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GOP Senate candidate pushes Republicans to rebuild Baltimore bridge

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BALTIMORE, MD – Former two-term Maryland Gov. Larry Hogan says he’s urging fellow Republicans on Capitol Hill to support federal funding to rebuild the collapsed Francis Scott Key Bridge.

“I’m going to push them as hard as I can. I’ve already called a couple of Republican Senate leaders and started working them,” Hogan, who’s running for a Democratic-controlled open Senate seat in his home state, emphasized in a Fox News Digital interview on Thursday.

Six construction workers were presumed killed when the bridge collapsed on Tuesday moments after a large container ship slammed into a pillar. 

President Biden quickly pledged that the federal government would pay the “entire cost” to rebuild the near half-century old structure. Much of the funding will come from the Federal Highway Administration’s emergency fund, which needs to be replenished on an annual basis.

POPULAR FORMER REPUBLICAN GOVERNOR LEADS DEMOCRATIC RIVALS IN BLUE STATE SENATE SHOWDOWN

Recovery efforts resumed Wednesday for the construction workers who are presumed dead after the cargo ship hit a pillar of the bridge, causing the structure to collapse. (AP/Matt Rourke)

Hogan, who served eight years as Maryland governor, has been out of office for 15 months.

“You go through dealing with crises and emergencies for eight years and there’s a reflex – I have to instantly take action,” Hogan said of his tenure as governor. He added that “it’s a little strange” not to be part of the crisis management team.

Hogan noted that “I did immediately reach out to Gov. Wes Moore [his Democratic successor] and let him know that when it comes to a crisis like this, we’re all one Team Maryland and anything that I could do to possibly help him.”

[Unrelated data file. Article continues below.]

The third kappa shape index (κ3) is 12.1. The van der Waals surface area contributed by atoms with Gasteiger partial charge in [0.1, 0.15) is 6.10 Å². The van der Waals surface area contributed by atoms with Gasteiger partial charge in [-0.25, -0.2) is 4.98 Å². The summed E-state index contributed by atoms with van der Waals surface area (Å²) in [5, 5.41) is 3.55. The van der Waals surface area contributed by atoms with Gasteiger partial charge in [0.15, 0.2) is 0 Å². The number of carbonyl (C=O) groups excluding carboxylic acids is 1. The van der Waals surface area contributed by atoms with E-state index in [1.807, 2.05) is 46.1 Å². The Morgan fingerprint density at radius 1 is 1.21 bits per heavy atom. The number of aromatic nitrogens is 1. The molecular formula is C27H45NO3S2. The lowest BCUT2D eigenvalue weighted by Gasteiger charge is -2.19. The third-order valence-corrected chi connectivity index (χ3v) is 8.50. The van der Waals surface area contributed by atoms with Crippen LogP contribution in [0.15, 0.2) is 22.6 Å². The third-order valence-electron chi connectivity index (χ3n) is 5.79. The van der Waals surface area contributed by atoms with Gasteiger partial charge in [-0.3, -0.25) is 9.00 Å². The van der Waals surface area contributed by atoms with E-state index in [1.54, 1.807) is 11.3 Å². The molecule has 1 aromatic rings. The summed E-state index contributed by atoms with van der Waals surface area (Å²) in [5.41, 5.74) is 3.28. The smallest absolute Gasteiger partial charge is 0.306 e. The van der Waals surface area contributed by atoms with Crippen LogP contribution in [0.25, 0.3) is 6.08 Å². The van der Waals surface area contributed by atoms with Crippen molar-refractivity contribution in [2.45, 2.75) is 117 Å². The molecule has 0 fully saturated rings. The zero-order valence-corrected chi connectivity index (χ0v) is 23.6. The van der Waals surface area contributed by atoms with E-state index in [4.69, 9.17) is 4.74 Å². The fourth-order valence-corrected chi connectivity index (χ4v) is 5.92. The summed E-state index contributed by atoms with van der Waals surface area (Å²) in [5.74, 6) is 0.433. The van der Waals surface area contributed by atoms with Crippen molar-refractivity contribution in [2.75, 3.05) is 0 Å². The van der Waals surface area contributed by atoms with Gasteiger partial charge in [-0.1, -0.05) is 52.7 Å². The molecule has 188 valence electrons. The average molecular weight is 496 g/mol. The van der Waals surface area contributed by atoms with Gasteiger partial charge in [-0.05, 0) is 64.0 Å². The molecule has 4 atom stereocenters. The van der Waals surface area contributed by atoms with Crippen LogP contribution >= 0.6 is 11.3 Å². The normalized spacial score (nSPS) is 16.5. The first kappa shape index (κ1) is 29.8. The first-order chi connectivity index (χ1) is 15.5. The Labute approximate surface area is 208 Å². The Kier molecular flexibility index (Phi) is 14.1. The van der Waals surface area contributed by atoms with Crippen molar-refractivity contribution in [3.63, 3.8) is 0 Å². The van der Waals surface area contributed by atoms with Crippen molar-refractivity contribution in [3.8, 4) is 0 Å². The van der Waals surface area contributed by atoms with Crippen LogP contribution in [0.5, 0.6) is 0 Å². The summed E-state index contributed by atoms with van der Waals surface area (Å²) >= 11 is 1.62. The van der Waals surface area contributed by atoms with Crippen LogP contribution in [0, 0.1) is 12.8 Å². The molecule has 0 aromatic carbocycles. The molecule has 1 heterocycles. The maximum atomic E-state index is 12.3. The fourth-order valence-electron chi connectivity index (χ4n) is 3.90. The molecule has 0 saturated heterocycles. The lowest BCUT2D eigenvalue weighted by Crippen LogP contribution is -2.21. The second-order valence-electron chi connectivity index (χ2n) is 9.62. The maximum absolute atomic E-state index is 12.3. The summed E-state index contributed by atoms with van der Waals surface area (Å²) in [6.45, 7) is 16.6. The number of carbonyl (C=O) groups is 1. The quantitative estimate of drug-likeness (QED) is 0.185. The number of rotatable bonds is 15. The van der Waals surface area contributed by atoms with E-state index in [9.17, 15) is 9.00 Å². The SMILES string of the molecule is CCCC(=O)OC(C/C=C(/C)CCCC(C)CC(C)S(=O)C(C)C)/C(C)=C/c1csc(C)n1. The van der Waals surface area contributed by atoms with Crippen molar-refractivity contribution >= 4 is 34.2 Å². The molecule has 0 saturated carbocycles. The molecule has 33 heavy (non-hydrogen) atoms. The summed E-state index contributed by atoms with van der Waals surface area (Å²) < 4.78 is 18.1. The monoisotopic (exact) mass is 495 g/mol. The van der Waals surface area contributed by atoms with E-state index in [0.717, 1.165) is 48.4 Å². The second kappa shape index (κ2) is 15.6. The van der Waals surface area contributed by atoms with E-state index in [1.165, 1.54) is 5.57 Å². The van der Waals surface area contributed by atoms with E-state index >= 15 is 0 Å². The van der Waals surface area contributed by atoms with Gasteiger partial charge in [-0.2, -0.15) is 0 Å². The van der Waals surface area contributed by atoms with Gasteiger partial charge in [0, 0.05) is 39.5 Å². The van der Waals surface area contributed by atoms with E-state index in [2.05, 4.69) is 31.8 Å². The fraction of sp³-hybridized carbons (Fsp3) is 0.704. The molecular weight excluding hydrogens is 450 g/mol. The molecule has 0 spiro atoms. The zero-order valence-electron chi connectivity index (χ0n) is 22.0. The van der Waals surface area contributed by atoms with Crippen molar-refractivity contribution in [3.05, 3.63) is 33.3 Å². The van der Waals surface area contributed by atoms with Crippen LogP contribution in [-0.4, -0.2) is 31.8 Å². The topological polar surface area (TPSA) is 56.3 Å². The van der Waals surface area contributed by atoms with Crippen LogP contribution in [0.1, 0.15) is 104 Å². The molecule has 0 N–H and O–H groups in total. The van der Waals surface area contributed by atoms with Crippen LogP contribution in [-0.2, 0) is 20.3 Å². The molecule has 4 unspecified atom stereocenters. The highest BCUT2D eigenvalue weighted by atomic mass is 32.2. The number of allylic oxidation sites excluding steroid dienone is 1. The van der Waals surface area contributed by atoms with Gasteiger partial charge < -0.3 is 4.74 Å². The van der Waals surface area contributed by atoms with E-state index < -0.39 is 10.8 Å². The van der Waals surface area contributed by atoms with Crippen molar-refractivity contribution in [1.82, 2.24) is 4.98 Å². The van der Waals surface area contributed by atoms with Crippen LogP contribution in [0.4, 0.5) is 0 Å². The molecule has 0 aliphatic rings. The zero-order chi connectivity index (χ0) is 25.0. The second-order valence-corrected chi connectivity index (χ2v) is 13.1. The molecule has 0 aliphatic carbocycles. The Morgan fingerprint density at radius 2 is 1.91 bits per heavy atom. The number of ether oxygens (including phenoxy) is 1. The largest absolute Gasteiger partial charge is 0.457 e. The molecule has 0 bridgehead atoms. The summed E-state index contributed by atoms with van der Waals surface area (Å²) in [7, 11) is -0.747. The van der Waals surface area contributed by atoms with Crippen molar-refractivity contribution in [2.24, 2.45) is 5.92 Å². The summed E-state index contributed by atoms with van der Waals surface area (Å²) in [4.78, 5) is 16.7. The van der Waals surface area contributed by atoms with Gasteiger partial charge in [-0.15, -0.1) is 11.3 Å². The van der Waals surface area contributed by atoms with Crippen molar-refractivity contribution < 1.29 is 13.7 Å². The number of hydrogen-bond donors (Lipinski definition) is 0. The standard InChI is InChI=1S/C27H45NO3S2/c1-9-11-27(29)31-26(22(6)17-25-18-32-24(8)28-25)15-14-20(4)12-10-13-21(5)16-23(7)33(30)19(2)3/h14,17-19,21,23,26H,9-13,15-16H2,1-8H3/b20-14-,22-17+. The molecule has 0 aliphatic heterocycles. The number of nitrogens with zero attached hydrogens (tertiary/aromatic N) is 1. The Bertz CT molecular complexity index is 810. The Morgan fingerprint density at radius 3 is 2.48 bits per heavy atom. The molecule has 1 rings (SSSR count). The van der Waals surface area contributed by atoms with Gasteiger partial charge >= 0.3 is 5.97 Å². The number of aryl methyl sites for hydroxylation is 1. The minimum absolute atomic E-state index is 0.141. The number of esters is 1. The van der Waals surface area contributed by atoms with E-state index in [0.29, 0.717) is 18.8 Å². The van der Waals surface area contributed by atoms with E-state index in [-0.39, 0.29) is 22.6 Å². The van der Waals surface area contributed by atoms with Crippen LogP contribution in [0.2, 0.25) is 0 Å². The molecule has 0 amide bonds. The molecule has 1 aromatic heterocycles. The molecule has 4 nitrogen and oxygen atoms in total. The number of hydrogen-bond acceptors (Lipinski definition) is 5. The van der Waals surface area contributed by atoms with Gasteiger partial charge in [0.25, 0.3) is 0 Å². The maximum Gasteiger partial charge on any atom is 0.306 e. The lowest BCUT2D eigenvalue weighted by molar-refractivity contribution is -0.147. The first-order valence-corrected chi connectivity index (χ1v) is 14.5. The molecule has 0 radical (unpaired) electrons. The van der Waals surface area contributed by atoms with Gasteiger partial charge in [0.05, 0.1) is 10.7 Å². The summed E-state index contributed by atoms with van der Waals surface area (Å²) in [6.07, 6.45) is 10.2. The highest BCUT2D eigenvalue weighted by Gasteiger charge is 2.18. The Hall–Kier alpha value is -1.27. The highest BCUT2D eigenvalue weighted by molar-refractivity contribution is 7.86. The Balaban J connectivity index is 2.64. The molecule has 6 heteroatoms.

HEAD HERE FOR THE LATEST FOX NEWS UPDATES ON THE BALTIMORE BRIDGE COLLAPSE

Hogan also noted that during his term as chair of the National Governors Association, he made infrastructure his signature issue.

And he was a major supporter of President Biden’s $1.2 trillion infrastructure law, and helped shape the two-and-a-half old measure.

Hogan spotlighted that the infrastructure law “has a lot of funding for this work right now. We’ve already got some federal funding that will really come in handy.”

The former governor was interviewed moments after spending an hour greeting Baltimore Orioles fans, including a large contingent of first responders, at a former firehouse turned pub blocks from Camden Yards, just ahead of the major league baseball team’s home opener.

Former Md. Gov. Larry Hogan

Republican Senate candidate and former Maryland Gov. Larry Hogan greets Baltimore Orioles fans, including a large contingent of first responders, at a former firehouse turned pub blocks from Camden Yards, just ahead of the major league baseball team’s home opener. On March 28, 2024, in Baltimore, Maryland (Fox News – Paul Steinhauser)

Hogan won election and re-election in 2014 and 2018 as governor in a state where Democrats outnumber Republicans by a roughly 2-to-1 margin.

A successful business leader before entering politics, he seriously mulled a run for the 2024 Republican presidential nomination and made numerous trips in 2022 to New Hampshire, the state that holds the first primary in the GOP nominating calendar.

But in March of last year, Hogan announced he wouldn’t seek his party’s presidential nomination.

MARYLAND SHOCKER: FORMER GOVERNOR MAKES SURPRISE CAMPAIGN ANNOUNCEMENT

During his last year as governor, Republican leaders in the nation’s capital and in Maryland heavily courted Hogan to run for the Senate in the 2022 midterm elections against Democratic Sen. Chris Van Hollen.

But Hogan declined, saying in a news conference in February of that year that “as I have repeatedly said, I don’t aspire to be a United States senator.”

Asked about his change of heart when it comes to running for the Senate, Hogan told Fox News “I was governor at the time and I loved being governor and I had a lot more work to still do.”